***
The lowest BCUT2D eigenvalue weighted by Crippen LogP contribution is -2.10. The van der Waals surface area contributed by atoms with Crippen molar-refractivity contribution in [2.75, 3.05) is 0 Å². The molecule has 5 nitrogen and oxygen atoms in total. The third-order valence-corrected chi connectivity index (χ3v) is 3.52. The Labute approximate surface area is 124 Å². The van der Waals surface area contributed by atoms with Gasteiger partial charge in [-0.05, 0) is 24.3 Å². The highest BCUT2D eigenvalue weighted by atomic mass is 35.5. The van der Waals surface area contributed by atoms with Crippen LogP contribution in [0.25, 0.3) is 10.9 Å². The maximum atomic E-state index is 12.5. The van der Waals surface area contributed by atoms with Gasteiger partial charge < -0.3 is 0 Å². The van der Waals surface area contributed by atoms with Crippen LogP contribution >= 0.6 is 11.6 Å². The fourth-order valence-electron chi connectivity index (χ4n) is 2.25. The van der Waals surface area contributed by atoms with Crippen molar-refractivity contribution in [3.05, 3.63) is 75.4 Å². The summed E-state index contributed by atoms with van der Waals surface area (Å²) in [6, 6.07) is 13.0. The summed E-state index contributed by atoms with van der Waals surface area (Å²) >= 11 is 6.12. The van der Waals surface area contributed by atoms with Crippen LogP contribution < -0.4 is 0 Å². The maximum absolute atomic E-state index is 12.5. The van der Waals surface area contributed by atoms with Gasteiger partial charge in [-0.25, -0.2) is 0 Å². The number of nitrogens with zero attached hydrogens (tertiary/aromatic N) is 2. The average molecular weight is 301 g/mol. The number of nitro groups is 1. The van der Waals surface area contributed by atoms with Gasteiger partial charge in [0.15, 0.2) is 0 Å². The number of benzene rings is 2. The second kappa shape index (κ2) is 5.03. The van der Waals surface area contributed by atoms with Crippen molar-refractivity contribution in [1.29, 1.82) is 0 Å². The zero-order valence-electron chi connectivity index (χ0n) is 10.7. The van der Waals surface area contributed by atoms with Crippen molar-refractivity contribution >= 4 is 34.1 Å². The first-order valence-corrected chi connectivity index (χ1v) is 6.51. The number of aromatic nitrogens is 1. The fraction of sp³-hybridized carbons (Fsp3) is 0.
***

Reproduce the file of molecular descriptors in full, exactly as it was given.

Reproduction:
The lowest BCUT2D eigenvalue weighted by Crippen LogP contribution is -2.10. The van der Waals surface area contributed by atoms with Crippen molar-refractivity contribution in [2.75, 3.05) is 0 Å². The molecule has 5 nitrogen and oxygen atoms in total. The third-order valence-corrected chi connectivity index (χ3v) is 3.52. The Labute approximate surface area is 124 Å². The van der Waals surface area contributed by atoms with Gasteiger partial charge in [-0.05, 0) is 24.3 Å². The highest BCUT2D eigenvalue weighted by atomic mass is 35.5. The van der Waals surface area contributed by atoms with Crippen LogP contribution in [0.25, 0.3) is 10.9 Å². The maximum atomic E-state index is 12.5. The van der Waals surface area contributed by atoms with Gasteiger partial charge < -0.3 is 0 Å². The van der Waals surface area contributed by atoms with Crippen LogP contribution >= 0.6 is 11.6 Å². The fourth-order valence-electron chi connectivity index (χ4n) is 2.25. The van der Waals surface area contributed by atoms with Crippen molar-refractivity contribution in [3.05, 3.63) is 75.4 Å². The summed E-state index contributed by atoms with van der Waals surface area (Å²) in [6, 6.07) is 13.0. The summed E-state index contributed by atoms with van der Waals surface area (Å²) >= 11 is 6.12. The van der Waals surface area contributed by atoms with Crippen LogP contribution < -0.4 is 0 Å². The maximum absolute atomic E-state index is 12.5. The van der Waals surface area contributed by atoms with Gasteiger partial charge in [-0.25, -0.2) is 0 Å². The number of nitrogens with zero attached hydrogens (tertiary/aromatic N) is 2. The average molecular weight is 301 g/mol. The number of nitro groups is 1. The van der Waals surface area contributed by atoms with Gasteiger partial charge in [0.15, 0.2) is 0 Å². The number of benzene rings is 2. The second kappa shape index (κ2) is 5.03. The van der Waals surface area contributed by atoms with Crippen molar-refractivity contribution in [1.29, 1.82) is 0 Å². The zero-order valence-electron chi connectivity index (χ0n) is 10.7. The van der Waals surface area contributed by atoms with Crippen molar-refractivity contribution >= 4 is 34.1 Å². The first-order valence-corrected chi connectivity index (χ1v) is 6.51. The number of aromatic nitrogens is 1. The fraction of sp³-hybridized carbons (Fsp3) is 0.